The television broadcast of Sunday Mass has been a staple on Toronto’s CFTO station since 1987. The program takes the leap to a national audience beginning Sept. 2. Photo courtesy National Catholic Broadcasting Council

TV Mass brings its legacy to national stage

By 
  • August 25, 2018

When Msgr. Brad Massman launched a Sunday Mass TV broadcast for shut-ins in 1987, its future was, at best, uncertain.

It was set up as a one-year experiment by the Archdiocese of Toronto to see if there was an audience for it. Apparently there was. More than 31 years later — long after most TV programs disappear — The Sunday Mass for a Television Community is preparing for a new chapter in its evolution beginning Sept. 2 as it goes nationwide, expanding its reach and Massman’s legacy.

Massman, who is in his 80s, has stepped down from the ministry that has been filmed at the CFTO studios in Scarborough since its inception. The National Catholic Broadcasting Council (NCBC) will take over production as the program moves to the chapel at Loretto Abbey, where NCBC has produced the national Daily TV Mass since 2014. 

Along with the move comes a new name — The Sunday TV Mass — and new broadcast partners with Vision TV, Joytv, HopeTV and Yes TV (in Ontario and Alberta).

“The archdiocese was faced with a choice of assigning another priest and continue doing it the way they were doing it, or we’ve got this group that we work with … (and they’re) already doing it (with the Daily TV Mass),” said Deacon Mike Walsh, executive director of the NCBC.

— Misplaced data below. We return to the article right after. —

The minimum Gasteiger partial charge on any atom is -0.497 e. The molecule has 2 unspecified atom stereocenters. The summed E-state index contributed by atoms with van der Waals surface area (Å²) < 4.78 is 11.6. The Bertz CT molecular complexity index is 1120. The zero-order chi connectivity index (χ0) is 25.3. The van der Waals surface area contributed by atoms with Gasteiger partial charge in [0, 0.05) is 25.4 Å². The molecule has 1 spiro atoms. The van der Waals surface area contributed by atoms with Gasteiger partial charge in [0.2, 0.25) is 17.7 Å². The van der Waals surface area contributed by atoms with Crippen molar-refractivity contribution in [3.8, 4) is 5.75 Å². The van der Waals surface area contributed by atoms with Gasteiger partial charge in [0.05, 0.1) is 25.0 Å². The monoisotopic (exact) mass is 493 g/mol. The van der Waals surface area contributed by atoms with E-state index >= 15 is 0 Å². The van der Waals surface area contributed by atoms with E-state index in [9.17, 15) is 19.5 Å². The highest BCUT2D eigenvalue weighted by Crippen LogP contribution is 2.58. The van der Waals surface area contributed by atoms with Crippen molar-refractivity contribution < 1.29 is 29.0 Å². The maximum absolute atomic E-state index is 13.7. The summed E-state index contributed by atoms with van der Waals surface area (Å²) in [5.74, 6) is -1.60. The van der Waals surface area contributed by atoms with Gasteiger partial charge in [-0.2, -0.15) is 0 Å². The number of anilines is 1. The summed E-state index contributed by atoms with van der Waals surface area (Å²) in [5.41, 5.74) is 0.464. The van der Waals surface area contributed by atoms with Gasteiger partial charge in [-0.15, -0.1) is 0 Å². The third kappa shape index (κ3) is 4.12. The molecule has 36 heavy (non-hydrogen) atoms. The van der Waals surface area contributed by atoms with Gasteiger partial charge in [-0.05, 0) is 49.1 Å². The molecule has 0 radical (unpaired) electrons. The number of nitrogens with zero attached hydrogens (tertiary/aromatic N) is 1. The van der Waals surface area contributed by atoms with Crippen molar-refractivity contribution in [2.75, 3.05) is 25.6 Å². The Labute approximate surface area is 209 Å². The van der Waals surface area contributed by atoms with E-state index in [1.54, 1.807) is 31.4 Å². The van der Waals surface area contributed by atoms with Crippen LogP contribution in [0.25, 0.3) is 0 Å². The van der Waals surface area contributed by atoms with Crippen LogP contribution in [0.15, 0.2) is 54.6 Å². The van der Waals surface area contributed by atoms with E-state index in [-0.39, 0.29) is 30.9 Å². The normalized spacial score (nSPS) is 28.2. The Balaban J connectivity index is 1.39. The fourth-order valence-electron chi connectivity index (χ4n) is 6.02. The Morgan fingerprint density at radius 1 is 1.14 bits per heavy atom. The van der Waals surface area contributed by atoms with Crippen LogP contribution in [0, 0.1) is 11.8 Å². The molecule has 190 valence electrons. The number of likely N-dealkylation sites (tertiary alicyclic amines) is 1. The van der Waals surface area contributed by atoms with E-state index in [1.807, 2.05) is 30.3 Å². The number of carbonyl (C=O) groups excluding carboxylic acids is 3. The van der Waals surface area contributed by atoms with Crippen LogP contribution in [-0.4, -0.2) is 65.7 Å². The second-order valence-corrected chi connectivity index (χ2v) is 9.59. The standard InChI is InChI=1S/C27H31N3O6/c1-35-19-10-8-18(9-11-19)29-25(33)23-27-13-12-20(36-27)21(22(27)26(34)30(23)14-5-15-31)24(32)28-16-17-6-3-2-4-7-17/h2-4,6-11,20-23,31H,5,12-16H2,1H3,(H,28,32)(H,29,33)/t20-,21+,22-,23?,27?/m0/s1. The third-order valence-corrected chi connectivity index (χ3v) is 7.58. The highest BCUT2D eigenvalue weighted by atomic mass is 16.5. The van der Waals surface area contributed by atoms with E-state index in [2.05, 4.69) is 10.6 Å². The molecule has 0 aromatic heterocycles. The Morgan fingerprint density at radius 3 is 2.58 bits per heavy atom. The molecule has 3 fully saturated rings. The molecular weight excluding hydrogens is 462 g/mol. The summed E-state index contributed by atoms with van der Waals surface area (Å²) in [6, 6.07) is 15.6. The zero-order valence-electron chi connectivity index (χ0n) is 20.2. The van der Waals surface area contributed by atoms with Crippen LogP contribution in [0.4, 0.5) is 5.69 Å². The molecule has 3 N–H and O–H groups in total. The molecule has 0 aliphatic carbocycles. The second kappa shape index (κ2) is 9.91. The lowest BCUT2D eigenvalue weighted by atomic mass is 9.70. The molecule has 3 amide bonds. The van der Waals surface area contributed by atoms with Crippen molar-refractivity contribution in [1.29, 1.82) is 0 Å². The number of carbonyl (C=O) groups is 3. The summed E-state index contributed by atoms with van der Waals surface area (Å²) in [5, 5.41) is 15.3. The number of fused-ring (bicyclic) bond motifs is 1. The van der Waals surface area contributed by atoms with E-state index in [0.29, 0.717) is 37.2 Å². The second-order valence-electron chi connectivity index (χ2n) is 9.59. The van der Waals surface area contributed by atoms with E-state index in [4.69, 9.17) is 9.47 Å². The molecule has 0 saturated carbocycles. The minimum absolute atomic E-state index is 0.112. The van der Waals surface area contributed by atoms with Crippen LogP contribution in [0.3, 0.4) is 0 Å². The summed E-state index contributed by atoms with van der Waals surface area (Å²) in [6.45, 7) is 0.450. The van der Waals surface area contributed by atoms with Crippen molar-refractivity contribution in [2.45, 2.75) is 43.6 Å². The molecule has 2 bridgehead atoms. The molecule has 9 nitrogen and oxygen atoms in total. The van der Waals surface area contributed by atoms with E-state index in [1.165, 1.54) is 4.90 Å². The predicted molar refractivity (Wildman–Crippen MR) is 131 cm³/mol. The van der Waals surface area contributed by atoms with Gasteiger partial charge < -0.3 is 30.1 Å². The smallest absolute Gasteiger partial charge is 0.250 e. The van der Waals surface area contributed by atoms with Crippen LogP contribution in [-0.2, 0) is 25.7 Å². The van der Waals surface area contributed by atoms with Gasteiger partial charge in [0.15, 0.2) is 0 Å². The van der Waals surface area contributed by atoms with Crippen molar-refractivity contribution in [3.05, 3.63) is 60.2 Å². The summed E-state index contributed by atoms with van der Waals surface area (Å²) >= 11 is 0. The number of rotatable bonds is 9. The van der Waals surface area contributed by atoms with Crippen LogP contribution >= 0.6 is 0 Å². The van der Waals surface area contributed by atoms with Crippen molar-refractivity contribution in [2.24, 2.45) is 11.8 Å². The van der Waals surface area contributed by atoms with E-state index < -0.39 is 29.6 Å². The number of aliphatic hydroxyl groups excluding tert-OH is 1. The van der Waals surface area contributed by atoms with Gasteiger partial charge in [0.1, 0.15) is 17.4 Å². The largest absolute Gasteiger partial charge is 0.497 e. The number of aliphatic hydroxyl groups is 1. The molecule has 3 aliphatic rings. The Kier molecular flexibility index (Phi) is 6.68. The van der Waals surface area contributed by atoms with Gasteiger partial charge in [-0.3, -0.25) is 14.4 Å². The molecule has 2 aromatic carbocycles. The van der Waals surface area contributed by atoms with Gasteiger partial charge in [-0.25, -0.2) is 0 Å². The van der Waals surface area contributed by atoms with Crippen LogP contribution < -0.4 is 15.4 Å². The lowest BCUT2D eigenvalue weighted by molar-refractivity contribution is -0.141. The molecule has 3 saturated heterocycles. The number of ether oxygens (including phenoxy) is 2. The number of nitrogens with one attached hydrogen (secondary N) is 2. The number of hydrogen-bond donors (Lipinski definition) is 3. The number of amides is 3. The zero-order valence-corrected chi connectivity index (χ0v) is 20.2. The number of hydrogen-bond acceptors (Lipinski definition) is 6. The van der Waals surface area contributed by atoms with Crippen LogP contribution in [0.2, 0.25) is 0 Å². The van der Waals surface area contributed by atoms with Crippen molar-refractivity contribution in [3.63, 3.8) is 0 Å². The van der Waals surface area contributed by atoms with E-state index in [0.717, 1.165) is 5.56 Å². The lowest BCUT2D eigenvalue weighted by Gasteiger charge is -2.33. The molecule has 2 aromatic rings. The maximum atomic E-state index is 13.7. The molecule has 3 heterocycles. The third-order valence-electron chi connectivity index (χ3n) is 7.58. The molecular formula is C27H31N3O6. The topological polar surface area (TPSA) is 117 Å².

Massman was the director of communications for the Toronto archdiocese when the project began. He created a set at CFTO and arranged for a variety of lectors, musicians and clergy to celebrate the Mass, which was taped in advance. Walsh can’t stress enough the importance of what Massman has done over the past three decades.

“He is a true pioneer in the use of the medium of TV to evangelize to the faithful,” said Walsh.

Toronto’s Cardinal Thomas Collins is scheduled to celebrate the first Mass at Loretto Abbey for the program’s debut, which will also pay tribute to Massman for his long service as the show’s producer.

Walsh expects the move from studio to the Abbey’s beautiful chapel will be refreshing for viewers.

“People will notice the difference in the way the Mass looks,” he said.

The Sunday TV Mass will also benefit from joining the online presence the NCBC has been steadily tapping into. Walsh said the Daily TV Mass has seen substantial growth in its online audience and on its YouTube channel and Facebook pages. These platforms allow the Mass to be accessed at any time of the day anywhere in the world.

As with any new endeavour, Walsh understands there will be challenges, including finances. The archdiocese will sponsor The Sunday TV Mass until the end of the year but after that the NCBC will be looking for donors and sponsors to continue the broadcasts, much like the template that has allowed the Daily TV Mass to air for the past 20 years.

Another challenge will be getting word out that the Mass has moved from its familiar spot on the dial. 

“The only worry I have is people finding us,” said Walsh. “It hasn’t gone away. It’s got a new home and some new times.”

CFTO will help spread the news by joining the broadcast of the first Mass from Loretto Abbey and informing viewers where subsequent Masses will be broadcast as it moves to national exposure.

Vision will be airing the Mass Sundays at (all times Eastern) 8 a.m., Joy at 10 a.m. and Hope at 2:30 p.m. Yes TV will broadcast at 10:30 a.m. local time in both Ontario and Alberta. Further broadcast information is available online at dailytvmass.com/sunday-tv-mass. 

“We think The Sunday TV Mass is going to be welcome to lots of people right across Canada,” said Walsh.

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